Burkitt's lymphoma.J Med 1981; 12(6):385-413JM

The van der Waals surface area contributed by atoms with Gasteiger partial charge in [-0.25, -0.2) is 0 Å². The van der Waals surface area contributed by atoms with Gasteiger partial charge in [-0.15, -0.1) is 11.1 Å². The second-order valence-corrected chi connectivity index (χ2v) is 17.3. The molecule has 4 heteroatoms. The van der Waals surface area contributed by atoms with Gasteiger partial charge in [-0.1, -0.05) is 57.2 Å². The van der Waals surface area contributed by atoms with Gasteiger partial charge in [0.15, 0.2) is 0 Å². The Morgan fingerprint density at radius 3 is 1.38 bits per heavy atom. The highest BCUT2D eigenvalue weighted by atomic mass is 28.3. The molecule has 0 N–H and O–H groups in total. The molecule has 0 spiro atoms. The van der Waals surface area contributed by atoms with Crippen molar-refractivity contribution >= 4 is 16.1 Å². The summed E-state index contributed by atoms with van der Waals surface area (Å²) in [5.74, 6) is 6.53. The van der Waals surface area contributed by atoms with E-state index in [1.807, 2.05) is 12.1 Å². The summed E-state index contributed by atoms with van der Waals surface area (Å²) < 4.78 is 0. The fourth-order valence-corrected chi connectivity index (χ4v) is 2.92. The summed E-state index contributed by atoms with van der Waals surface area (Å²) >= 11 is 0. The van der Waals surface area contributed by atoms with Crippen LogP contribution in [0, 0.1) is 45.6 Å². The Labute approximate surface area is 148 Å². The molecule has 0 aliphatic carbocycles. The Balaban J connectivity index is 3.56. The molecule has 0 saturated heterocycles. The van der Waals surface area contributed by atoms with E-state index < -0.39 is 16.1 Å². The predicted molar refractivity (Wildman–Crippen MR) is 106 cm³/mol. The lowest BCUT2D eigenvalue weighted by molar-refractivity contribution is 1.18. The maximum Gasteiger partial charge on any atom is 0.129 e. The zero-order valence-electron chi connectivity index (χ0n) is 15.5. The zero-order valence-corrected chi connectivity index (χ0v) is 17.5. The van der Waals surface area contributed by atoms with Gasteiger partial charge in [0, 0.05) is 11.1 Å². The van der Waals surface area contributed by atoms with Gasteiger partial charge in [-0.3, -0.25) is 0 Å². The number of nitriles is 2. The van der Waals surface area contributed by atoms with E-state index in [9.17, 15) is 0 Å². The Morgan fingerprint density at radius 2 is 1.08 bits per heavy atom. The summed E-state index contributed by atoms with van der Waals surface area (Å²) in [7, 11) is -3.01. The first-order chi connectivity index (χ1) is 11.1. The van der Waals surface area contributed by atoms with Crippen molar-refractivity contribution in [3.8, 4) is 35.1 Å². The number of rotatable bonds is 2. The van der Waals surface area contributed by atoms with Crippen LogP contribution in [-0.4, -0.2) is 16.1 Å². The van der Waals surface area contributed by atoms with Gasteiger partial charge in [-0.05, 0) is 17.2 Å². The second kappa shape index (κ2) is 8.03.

Clinical and epidemiologic features of Burkitt's lymphoma are reviewed. Epidemiologic studies suggest that simultaneous infection with Epstein-Barr (E-B) virus and malaria may be involved as etiologic agents. On the other hand we have found that in the Amazon region of Brazil and Peru both malaria and E-B virus infection is common among children, yet Burkitt's lymphoma is rare. The possibility exists that other concomitant etiologic agents and genetic factors are also involved. Several investigators suggested the possible involvement of Reo 3 virus. We have found antibodies against Yaba virus. A laboratory worker who accidentally inoculated himself with Yaba virus developed a histiocytoma which when inoculated into Asiatic monkeys produced typical Yaba tumors. This was the first case that Koch's postulates were fulfilled in a virus induced neoplasm in man. Therapeutically, the best clinical results were obtained in those patients who were treated with small doses of cyclophosphamide. On the basis of somewhat inadequate follow-up studies, it is estimated that "five year cures" were obtained in about 10% of the patients.